Early Klondike Christmases were rough affairs

Early yuletide celebrations in the Klondike were characterized by isolation, scarcity, extreme weather, and improvisation. The first Klondike Christmas was celebrated in December of 1896.

Early yuletide celebrations in the Klondike were characterized by isolation, scarcity, extreme weather, and improvisation.

The first Klondike Christmas was celebrated in December of 1896. Amid the cluster of hastily built tiny log cabins, only one building, a saloon, was large enough to accommodate a Christmas crowd. The dozen or so women in town arranged with the saloon keeper to close down his establishment on Christmas Eve, and through Christmas Day so that these determined ladies could provide some Christmas cheer and a nice meal. For two weeks these women worked night and day making preparations.

Tables were improvised by laying boards across barrels, and the diners sat upon boxes, kegs and benches. Evergreen branches were the only ornamentation to be found that year. The women and their husbands served the meal to the rough and unwashed miners who had come in for the event, armed with their own plates, cups and cutlery.

The meal consisted of baked beans, followed by stewed codfish. Next came cakes of baked salmon, then stewed prunes and tarts of dried apples sweetened with condensed milk, washed down with coffee and tea. According to one witness, “No meal prepared by the most famous chef or in the most epicurean establishment, was ever more eagerly devoured”.

Christmas the following year could have been grim, but everybody made the best of it. Thousands of people flooded into Dawson during the summer of 1897, but most of them came ill-equipped for the Yukon, and lacked sufficient supplies. By September, the spectre of famine hung over the rapidly expanding gold rush town like a gloomy cloak. The Mounted Police posted bulletins advising those with insufficient food to leave town, and hundreds did, some going downriver, others going upstream and out over the Dalton trail. There were miners running around town looking for food, but food was more valuable than gold that winter.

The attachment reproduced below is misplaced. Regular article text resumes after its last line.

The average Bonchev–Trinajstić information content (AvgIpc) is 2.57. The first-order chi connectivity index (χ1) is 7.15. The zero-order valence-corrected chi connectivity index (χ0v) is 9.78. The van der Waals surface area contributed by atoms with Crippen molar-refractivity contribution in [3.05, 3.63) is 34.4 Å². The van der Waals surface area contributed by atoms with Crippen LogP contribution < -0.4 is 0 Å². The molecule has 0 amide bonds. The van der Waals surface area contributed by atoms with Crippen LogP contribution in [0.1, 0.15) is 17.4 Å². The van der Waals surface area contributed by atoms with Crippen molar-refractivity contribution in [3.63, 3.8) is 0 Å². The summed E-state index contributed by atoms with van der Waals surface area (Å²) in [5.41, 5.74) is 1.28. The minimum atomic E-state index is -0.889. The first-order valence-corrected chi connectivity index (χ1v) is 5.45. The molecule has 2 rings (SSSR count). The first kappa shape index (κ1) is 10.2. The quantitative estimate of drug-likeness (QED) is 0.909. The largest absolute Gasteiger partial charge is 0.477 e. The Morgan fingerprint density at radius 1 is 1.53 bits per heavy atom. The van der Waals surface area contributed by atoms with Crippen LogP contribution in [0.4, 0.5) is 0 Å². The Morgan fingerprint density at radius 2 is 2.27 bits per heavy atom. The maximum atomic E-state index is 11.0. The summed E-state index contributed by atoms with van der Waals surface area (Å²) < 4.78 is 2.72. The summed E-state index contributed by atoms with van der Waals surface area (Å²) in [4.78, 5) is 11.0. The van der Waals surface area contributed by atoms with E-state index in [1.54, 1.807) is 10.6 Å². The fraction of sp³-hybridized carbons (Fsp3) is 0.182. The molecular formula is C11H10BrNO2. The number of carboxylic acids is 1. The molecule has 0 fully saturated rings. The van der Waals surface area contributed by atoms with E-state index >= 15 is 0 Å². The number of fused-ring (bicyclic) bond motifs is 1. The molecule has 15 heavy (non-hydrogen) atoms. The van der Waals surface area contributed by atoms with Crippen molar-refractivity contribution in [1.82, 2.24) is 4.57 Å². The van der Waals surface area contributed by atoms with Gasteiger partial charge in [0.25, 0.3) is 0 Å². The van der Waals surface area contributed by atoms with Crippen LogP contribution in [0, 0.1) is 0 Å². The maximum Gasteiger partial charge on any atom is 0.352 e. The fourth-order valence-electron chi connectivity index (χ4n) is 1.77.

Among those who escaped famine in Dawson that winter were Mr. and Mrs. James Clements. A former brakeman on the Southern Pacific railroad, James Clement had struck it rich on Claim Number 4, Eldorado Creek. To their comfortable hotel room in New York City, the Clements’ brought a Christmas tree, which they decorated with 95 kilograms of gold nuggets from their claim. They sprinkled the largest nuggets, one weighing more than a kilogram, around the base of the tree, amid small piles of $20 gold pieces. Totaling $70,000, the gold weighed in at 165 kilograms. At today’s gold prices, that tree would be worth over five million dollars!

Mrs. Huson, who, with her husband had come into Dawson early in the spring of 1897 with the first piano, decided to boost morale during the darkest month of winter by having a party in her cabin, located on Second Avenue. She planned a modest affair and invited a few friends, each of whom brought food or beverage to add to the supply. There was no turkey, and the fruit was limited to the canned variety.

Captain Hansen, the manager of the Alaska Commercial Company sent a half dozen cans of plum pudding, candy, and some candles, while John J. Healey of the NAT&T Company contributed a couple of hams, some dried potato, sugar and 25 litres of claret.